Safeway's experience in Hungary and its attempt to find value-for-money wines has gone some way towards reflecting this potential. From this month, it is putting the results on the shelves. The range is not just from Bulgaria but also features wines from Hungary, Romania and the Czech Republic.

Bulgaria was able to steal a march on its rivals by getting things moving at the end of the Seventies and has made most of the running in this country with a positive campaigning strategy. The Hungarovin state monopoly in Hungary crumbled in 1989. By subsidising exports of bottled wine to the tune of 30 per cent, Hungary has given the Western wine trade an added incentive to buy its wines and invest. The Czech monopoly did not disappear until spring 1991, while Romania and Moldova still have state controls of sorts.

Bulgaria's head start means that since the mid-Eighties it has almost quadrupled exports to the UK, to take sixth place in the import league. There are four new Bulgarian additions to the Safeway range. The 1987 Merlot Reserve from Stambolovo, pounds 3.49, occupies familiar territory. A period of ageing in American oak barrels adds softness and the typically charred bourbon-like taste that is one of the hallmarks of the traditional rioja-like Bulgarian red. Then there are three excellent bottles from the 1992 vintage. From Russe are two fruity young reds, both pounds 2.79, with bizarre names: Young Vatted Merlot and Young Vatted Cabernet Sauvignon. Ms Robertson explains: 'Russe is a flexible, go- ahead winery, easy to work with. To date Bulgaria has assiduously aged its varietal reds for as long as possible. The methods for making dashing young reds of demonstrable quality have just not been employed. Until now, that is.'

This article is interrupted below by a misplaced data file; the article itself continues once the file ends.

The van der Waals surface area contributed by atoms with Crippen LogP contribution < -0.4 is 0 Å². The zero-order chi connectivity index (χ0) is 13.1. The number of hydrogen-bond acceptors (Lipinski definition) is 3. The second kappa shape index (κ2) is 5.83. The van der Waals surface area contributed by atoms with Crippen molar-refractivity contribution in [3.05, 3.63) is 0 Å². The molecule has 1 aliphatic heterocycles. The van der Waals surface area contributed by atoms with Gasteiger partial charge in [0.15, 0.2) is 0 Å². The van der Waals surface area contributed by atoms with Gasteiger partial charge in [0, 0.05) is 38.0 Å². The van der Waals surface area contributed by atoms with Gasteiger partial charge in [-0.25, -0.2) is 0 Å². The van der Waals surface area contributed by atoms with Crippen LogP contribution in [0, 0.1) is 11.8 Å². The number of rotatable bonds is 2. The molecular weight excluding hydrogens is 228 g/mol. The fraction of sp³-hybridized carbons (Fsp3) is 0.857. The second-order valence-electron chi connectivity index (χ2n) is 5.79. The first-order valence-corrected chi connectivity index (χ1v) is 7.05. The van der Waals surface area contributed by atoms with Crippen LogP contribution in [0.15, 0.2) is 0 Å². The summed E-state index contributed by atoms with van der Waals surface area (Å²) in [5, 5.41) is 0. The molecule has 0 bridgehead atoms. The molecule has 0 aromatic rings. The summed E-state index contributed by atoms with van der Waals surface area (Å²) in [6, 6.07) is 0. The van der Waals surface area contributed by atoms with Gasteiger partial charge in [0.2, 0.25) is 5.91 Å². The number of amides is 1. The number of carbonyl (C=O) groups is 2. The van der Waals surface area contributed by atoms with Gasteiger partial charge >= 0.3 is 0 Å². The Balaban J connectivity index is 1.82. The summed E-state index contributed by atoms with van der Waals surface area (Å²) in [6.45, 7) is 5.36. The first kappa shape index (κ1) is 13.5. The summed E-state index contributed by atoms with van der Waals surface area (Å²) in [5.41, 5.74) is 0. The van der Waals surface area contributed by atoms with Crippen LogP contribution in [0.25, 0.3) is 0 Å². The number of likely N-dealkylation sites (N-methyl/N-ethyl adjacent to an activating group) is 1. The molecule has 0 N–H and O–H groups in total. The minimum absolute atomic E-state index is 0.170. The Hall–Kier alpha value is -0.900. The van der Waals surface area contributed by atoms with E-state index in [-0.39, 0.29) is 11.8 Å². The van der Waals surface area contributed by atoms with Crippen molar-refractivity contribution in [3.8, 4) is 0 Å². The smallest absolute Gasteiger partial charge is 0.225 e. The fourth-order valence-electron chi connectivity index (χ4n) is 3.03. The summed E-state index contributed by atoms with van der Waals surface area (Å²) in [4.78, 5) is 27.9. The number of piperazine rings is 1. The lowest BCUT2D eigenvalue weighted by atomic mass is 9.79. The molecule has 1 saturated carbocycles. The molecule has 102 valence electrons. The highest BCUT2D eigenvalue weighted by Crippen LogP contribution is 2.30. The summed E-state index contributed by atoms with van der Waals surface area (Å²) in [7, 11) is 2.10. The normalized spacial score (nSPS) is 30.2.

The results are a deep-coloured, somewhat stalky merlot with plenty of soft, lush fruitiness, and a vibrant, juicy cabernet sauvignon with undertones of plum and cherry fruit. Until 29 May, the merlot is on special offer at pounds 2.29. Completing the trio is a young, peppery, almost rhone-like Assenovgrad Mavrud at pounds 2.99.

Part of Safeway's Hungarian selection is made by antipodeans. Hugh Ryman's very accessible, Hungarian Gyongyos Estate 1992 Chardonnay, pounds 3.29, is certainly new world in spirit. But all is not chardonnay and cabernet sauvignon. More obscure local grape varieties, some hardly known in the West, may provide the long- term key to success.